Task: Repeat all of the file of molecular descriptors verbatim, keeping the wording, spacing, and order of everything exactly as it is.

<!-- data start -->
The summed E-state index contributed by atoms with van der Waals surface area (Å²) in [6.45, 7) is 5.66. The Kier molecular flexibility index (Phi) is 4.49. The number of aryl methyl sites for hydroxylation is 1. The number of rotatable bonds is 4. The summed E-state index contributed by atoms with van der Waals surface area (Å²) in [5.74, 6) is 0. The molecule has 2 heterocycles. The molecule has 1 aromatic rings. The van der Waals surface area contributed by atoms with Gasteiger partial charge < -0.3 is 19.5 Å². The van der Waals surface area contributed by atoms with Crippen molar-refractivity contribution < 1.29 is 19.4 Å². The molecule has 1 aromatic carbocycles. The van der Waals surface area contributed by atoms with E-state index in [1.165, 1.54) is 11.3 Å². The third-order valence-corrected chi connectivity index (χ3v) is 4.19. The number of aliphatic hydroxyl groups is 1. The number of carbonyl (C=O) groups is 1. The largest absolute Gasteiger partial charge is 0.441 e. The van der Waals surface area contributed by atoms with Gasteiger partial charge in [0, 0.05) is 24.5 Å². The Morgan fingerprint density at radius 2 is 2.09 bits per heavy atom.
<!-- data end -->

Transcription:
The summed E-state index contributed by atoms with van der Waals surface area (Å²) in [6.45, 7) is 5.66. The Kier molecular flexibility index (Phi) is 4.49. The number of aryl methyl sites for hydroxylation is 1. The number of rotatable bonds is 4. The summed E-state index contributed by atoms with van der Waals surface area (Å²) in [5.74, 6) is 0. The molecule has 2 heterocycles. The molecule has 1 aromatic rings. The van der Waals surface area contributed by atoms with Gasteiger partial charge < -0.3 is 19.5 Å². The van der Waals surface area contributed by atoms with Crippen molar-refractivity contribution < 1.29 is 19.4 Å². The molecule has 1 aromatic carbocycles. The van der Waals surface area contributed by atoms with E-state index in [1.165, 1.54) is 11.3 Å². The third-order valence-corrected chi connectivity index (χ3v) is 4.19. The number of aliphatic hydroxyl groups is 1. The number of carbonyl (C=O) groups is 1. The largest absolute Gasteiger partial charge is 0.441 e. The van der Waals surface area contributed by atoms with Gasteiger partial charge in [0, 0.05) is 24.5 Å². The Morgan fingerprint density at radius 2 is 2.09 bits per heavy atom.